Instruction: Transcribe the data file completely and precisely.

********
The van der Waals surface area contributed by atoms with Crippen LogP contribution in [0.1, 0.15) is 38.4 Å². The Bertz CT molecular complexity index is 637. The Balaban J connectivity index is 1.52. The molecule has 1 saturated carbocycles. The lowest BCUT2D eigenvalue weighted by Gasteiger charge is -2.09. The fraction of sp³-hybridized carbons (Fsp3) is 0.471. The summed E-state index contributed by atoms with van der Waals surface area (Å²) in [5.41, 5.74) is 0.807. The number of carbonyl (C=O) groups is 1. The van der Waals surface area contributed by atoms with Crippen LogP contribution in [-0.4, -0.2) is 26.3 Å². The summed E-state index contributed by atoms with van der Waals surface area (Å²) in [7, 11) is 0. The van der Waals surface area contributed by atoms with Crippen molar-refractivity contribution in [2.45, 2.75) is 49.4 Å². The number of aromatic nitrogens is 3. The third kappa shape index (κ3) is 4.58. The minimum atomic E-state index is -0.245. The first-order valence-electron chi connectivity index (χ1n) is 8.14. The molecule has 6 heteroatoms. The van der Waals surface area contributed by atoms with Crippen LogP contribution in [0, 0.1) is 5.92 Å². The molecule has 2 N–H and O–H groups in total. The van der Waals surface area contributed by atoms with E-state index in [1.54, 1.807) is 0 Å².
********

The van der Waals surface area contributed by atoms with Crippen LogP contribution in [0.1, 0.15) is 38.4 Å². The Bertz CT molecular complexity index is 637. The Balaban J connectivity index is 1.52. The molecule has 1 saturated carbocycles. The lowest BCUT2D eigenvalue weighted by Gasteiger charge is -2.09. The fraction of sp³-hybridized carbons (Fsp3) is 0.471. The summed E-state index contributed by atoms with van der Waals surface area (Å²) in [5.41, 5.74) is 0.807. The number of carbonyl (C=O) groups is 1. The van der Waals surface area contributed by atoms with Crippen LogP contribution in [-0.4, -0.2) is 26.3 Å². The summed E-state index contributed by atoms with van der Waals surface area (Å²) in [7, 11) is 0. The van der Waals surface area contributed by atoms with Crippen molar-refractivity contribution in [2.45, 2.75) is 49.4 Å². The number of aromatic nitrogens is 3. The third kappa shape index (κ3) is 4.58. The minimum atomic E-state index is -0.245. The first-order valence-electron chi connectivity index (χ1n) is 8.14. The molecule has 6 heteroatoms. The van der Waals surface area contributed by atoms with Crippen LogP contribution in [0, 0.1) is 5.92 Å². The molecule has 2 N–H and O–H groups in total. The van der Waals surface area contributed by atoms with E-state index in [1.54, 1.807) is 0 Å².